HTA 2.56% 8.0¢ hutchison telecommunications (australia) limited

Vodafone rules out merger with HTA

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    For some time, ABN Amro (amongst others) have been speculating on the kind of consolidation that will emerge within the telecommunications industry.

    Many within the industry have also been speculating on various consolidation scenarios.

    Significant within these scenarios has been the suggestion of some form of tie-up between Hutchison and Vodafone.

    Most recently, this was speculated upon as a result of the 3G roaming arrangements that were announced by HTA on 24 May 2002.

    Under the announced arrangements, H3GA switched 3G traffic will roam onto Vodafone's 2G (GSM) and 2.5G (GPRS) networks throughout Australia, in those areas falling outside of H3GA's 3G coverage areas.

    With this announcement, several commentators suggested that Vodafone would soon seek to merge together its operations with HTA (ie: making for a complete suite of wireless products, covering GSM, GPRS,CDMA and 3G), each capable of differentiation, including by way of customer targetting of services, branding of offerings, and /or marketing of solutions.

    Now, however, Vodafone's Grahame Maher has come out to suggest that Vodafone's commitment to Australia is stronger than ever, as evidenced by the following extract from today's COMMUNICATIONS DAY, and yesterday's transcript from BUSINESS SUNDAY.

    For the time being, this suggests that Vodafone and others are adopting a wait and see approach regarding HTA /3G and that consolidation (if this is indeed an option) will occur later, rather than, sooner.


    "Vodafone Australia managing director Grahame Maher yesterday ruled out a merger with Hutchison
    Telecommunications Australia, saying it has a sustainable business in its own right. “We don’t intend to merge with Hutchison - that is not on our agenda in any way, shape or form,” he said, adding that Vodafone had no plans to change in regard to ownership, structures or commitment to its market. Speaking on Channel Nine’s Business Sunday, Maher also ruled out Vodafone floating on the stock market in the short term".



    2 June 2002

    Helen McCombie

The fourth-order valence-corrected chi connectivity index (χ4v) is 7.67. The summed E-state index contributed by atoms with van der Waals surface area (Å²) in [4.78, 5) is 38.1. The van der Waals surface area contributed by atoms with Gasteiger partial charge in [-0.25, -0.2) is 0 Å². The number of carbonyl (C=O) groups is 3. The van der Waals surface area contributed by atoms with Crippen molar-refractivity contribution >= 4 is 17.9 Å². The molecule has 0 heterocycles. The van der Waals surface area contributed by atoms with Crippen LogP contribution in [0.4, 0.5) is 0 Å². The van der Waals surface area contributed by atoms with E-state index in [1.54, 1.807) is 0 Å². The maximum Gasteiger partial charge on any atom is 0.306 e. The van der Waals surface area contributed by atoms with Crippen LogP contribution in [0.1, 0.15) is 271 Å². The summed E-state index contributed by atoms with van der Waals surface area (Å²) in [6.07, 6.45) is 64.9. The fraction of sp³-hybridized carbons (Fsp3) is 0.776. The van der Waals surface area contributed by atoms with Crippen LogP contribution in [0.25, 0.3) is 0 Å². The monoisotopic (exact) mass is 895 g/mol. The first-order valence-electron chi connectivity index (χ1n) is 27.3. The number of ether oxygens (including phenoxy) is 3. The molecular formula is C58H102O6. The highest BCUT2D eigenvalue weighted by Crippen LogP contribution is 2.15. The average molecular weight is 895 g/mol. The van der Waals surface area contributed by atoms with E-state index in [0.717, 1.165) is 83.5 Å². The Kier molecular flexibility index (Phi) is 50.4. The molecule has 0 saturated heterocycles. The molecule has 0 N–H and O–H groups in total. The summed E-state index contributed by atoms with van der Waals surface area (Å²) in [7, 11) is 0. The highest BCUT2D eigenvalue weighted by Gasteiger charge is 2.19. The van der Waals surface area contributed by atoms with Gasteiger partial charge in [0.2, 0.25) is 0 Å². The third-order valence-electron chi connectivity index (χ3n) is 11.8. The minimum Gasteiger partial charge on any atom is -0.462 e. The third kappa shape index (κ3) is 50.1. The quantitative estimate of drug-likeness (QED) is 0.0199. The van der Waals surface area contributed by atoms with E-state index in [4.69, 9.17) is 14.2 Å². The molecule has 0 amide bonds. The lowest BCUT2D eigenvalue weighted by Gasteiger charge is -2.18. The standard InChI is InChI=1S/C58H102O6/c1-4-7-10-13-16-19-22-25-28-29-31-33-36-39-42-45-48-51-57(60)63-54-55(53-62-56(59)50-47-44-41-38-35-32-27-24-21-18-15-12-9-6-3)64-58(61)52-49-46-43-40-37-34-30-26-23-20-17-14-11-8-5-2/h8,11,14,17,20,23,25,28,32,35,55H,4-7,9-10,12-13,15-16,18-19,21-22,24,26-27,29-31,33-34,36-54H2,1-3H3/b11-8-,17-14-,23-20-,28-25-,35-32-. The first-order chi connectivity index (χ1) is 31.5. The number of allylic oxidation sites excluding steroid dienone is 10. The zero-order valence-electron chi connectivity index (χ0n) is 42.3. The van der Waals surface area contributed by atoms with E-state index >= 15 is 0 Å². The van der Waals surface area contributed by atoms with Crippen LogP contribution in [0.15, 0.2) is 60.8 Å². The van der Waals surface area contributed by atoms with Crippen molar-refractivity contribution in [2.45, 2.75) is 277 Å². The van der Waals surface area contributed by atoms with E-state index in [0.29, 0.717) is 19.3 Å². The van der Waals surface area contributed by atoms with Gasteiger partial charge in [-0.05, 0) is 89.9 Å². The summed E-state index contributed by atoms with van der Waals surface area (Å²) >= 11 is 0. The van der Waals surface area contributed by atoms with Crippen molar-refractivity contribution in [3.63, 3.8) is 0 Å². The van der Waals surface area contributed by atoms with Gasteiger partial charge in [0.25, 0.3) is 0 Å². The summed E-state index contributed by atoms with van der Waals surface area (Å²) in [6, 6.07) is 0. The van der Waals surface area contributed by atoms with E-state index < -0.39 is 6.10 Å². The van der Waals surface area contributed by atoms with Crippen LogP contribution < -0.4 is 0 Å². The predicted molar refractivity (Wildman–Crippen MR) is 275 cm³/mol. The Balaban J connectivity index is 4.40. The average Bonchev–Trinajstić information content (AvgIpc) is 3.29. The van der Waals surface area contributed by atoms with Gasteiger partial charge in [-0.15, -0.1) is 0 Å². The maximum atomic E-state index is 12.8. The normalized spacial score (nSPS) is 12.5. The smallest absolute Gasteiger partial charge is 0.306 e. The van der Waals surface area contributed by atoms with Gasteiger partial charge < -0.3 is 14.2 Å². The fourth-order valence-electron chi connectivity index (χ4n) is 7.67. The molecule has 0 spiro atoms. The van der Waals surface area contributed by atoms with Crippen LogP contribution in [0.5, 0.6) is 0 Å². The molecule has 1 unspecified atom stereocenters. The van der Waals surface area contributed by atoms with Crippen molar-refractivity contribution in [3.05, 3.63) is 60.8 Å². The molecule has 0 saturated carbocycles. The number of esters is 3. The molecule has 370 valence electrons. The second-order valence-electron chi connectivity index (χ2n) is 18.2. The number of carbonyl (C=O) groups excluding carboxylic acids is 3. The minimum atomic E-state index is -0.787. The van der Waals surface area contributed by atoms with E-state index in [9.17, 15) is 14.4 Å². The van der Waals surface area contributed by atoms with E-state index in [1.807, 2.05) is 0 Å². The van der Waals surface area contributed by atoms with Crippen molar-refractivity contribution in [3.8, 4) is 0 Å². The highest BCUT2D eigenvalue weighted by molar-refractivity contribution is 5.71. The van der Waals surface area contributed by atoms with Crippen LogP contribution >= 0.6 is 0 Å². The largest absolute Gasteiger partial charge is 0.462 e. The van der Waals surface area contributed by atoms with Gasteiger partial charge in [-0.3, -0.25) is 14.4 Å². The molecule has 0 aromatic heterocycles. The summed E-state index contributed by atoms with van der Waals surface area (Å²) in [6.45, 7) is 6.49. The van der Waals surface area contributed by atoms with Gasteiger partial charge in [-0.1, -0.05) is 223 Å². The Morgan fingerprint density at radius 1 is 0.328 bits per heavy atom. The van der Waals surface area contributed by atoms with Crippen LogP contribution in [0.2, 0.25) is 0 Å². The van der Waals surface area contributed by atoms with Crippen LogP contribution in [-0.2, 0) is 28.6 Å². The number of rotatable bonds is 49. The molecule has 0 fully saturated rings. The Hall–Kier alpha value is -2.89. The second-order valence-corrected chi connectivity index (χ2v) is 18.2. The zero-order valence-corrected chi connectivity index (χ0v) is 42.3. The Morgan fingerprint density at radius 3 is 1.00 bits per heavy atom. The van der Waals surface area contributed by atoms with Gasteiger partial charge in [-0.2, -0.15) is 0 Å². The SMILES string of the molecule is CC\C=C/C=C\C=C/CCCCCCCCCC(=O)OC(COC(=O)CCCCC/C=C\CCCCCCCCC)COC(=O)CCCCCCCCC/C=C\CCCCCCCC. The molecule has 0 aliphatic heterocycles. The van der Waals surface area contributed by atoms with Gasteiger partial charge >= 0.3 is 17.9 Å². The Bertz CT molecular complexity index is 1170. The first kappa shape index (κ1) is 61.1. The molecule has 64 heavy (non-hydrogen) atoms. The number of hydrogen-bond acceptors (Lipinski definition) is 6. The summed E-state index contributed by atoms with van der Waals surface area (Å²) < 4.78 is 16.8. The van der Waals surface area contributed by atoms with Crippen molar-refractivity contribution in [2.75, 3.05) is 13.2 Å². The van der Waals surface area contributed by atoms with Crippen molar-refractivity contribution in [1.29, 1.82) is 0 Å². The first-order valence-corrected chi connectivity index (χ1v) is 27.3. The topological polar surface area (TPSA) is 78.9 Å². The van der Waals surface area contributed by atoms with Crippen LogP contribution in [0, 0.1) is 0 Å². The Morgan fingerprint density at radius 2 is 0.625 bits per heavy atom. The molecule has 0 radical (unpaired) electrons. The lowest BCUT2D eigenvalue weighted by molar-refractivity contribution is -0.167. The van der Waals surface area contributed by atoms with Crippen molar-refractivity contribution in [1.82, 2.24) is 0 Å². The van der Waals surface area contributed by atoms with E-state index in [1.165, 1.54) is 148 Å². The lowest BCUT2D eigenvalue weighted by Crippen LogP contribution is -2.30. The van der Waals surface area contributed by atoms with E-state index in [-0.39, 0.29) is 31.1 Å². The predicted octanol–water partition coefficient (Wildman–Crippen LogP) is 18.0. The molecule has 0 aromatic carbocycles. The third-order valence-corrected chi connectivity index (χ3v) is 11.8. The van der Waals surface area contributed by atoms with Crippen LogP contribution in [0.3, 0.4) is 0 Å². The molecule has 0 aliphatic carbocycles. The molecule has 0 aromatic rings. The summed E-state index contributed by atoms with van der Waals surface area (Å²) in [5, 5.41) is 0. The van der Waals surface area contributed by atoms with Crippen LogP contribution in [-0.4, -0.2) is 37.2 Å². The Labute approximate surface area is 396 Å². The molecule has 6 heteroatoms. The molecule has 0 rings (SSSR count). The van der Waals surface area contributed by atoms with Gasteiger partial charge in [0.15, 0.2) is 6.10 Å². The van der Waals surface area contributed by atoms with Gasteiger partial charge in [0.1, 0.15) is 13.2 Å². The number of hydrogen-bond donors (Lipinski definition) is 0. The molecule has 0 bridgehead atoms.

"We’ve achieved a significant turnaround of this business and a great result. And that is because of what the people in the business have done and all of our partners that we deal with have been able to achieve in the market place."

    So Vodafone Australia is safe ... the British parent injecting $1.3 billion to repair an impaired balance sheet, despite multibillion dollar write-downs of its own asset base.

    But how safe? Indeed, just what is Vodafone Australia's financial position? And what about its earnings? Ask these questions and you get partial answers. Earnings before all deductions rose ... revenue per customer rose ... But ask for the actual figures and, well, silence ... Vodafone says it's not a public company here, and doesn't have to make these public.

    It's quite a curious state of affairs, as Helen McCombie found when she spoke to the company's managing director, Grahame Maher.

    Grahame Maher, Managing Director, Vodafone Australia: I actually don’t have any continuing doubt about Vodafone’s future in Australia, certainly there is some speculation I guess about it but there is absolutely no doubt. Vodafone is committed to Australia, it is part of our larger environment in this region, we’re represented in Australia, New Zealand, Fiji, Japan and so India and China, so there is absolutely no doubt.

    Reporter: Why is that almost no one is convinced that’s the case. People in the telco market don’t accept it?

    Maher: I don’t know if the telco market don’t accept it, I think there is some journalist who may be continuing to talk about that, but it is an interesting industry right now. Lots of change happening all around the world, so it is something to talk about I guess but we run our business, we know what we are doing, we have a solid background, we’re committed by our shareholders, we’re here to stay in Australia.

    Reporter: The speculation continues that you will merge with Hutchison, that you will have no choice?

    Maher: That’s interesting, I hadn’t heard the ‘no choice’. We don’t intend to merge with Hutchison, that is not on our agenda in any way shape or form. I think the industry talks about industry consolidation, all around the world and you know that probably will happen. That’s part of how we have grown our business, it is not in our intention of producing our business by doing that. We continue to grow our business like that possibly, but it is not on our agenda at all today.

    Reporter: You can totally rule out a merger with Hutchison?

    Maher: I can totally rule out the fact that we are not talking to any one about a merger in Australia in any way shape or form.

    Reporter: But would younot say that rationalisation is inevitable for you and Hutchison?

    Maher: No, not at all. I would say that Hutchison has to plan and prove what they want to do. We believe we have a sustainable business in Australia right now and that will continue to grow.

    HM; Can you say that this time next year Vodafone will operate in its present form?